Bolivar levees in good shape
by Rory Doyle
Jan 20, 2013 | 2101 views | 0 0 comments | 12 12 recommendations | email to a friend | print
For months, the focus of Mississippi River news has revolved around drought conditions that have lead to historically low levels, but now another river issue is at the forefront — levees.

A recent report from The Associated Press noted that levees deemed in unacceptable condition span the breadth of America.

The U.S. Army Corps of Engineers has yet to issue ratings for a little more than 40 percent of the 2,487 structures, which protect about 10 million people.

Of those it has rated, however, 326 levees covering more than 2,000 miles were found in urgent need of repair.

Mississippi Rep. Bennie Thompson, the top Democrat on the U.S. House Homeland Security Committee, issued a statement Thursday in response to the report.

Thompson said since Hurricane Katrina struck the Gulf Coast in August 2005, he has been "appalled by the magnitude of levee deficiencies discovered across the country."

He added that failure to repair levees puts lives in danger.

According to Peter Nimrod, chief engineer of the Mississippi Levee Board, Bolivar Countians should feel relieved knowing how well local levees held up during the historic 2011 flooding.

"Our levees are different from a lot in the nation," said Nimrod. "Ours were certified in 2010, so there's no unfavorable rating."

Francis, located on Miss. Highway 1 North, is the only remaining problem area after 2011's floods, and Nimrod said the contractor on site is nearly 70 percent complete.

The existing berm was dug up and repacked and the contractor will soon be installing relief wells.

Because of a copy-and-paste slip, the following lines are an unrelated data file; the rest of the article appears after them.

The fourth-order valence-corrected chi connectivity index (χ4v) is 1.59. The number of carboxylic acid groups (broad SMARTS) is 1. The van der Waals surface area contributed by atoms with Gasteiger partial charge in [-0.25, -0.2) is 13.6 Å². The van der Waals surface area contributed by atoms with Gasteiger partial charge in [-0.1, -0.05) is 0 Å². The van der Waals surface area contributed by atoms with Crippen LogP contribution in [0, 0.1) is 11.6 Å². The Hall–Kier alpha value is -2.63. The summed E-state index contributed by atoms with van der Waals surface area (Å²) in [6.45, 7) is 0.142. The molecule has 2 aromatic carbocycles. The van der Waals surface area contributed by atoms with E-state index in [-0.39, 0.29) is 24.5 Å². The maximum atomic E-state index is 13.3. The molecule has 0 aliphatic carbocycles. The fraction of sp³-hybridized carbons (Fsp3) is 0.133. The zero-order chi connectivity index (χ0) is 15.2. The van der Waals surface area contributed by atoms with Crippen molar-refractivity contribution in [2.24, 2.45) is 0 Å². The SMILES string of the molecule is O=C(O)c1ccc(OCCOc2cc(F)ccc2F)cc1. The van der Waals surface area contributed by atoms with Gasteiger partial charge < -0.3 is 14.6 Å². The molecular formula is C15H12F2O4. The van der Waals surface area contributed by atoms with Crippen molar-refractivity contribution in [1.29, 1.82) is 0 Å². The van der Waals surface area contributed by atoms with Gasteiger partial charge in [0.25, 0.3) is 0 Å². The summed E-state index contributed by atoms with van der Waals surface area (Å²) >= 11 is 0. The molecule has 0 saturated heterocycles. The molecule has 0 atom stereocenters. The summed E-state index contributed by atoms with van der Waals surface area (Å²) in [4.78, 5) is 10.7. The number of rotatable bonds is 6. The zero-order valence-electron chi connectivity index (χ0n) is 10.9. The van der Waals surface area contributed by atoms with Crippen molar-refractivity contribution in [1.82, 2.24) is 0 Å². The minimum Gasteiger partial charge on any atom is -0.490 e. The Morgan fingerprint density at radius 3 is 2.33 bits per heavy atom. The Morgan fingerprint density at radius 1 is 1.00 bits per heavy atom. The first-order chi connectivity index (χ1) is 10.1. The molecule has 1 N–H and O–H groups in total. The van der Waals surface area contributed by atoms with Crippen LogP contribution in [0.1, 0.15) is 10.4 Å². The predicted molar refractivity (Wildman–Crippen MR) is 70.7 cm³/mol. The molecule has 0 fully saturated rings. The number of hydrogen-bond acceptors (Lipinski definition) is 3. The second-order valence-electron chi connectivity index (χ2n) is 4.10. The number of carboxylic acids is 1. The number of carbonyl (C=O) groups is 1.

"The fact that Francis is the only area speaks to how well the levees are constructed in Bolivar County," added Nimrod. "The floods were a major test to the system and they've withstood the test of time.

"We're in good shape in Bolivar County."

Some structures in the Corps report had inadequate "freeboard" — extra height to prevent overflow, which can weaken the landward slope of the levee.

For example, the Corps found there was not enough height in a levee along a 20-mile stretch of the Yazoo River system, which came close to being overtopped in 2011.

Bill Sheppard, assistant chief engineer for the Yazoo-Mississippi Delta Levee Board, noted that none of its levees failed at that time.

"Our system works," Sheppard said. "Does it have components that need to be fixed after this flood? Absolutely. But if you look at the levee evaluation reports, you'd think, 'Oh Lord, run for the hills.'"

In 2009, a congressional advisory panel recommended that Congress invest in levees, create national levee programs and enact policies to increase awareness about the risks of flooding.

But Congress has yet to adopt the group's report. In the meantime, experts are warning that aging and weak flood-control systems will likely face stiffer tests as climate change makes severe storms more common in the coming years.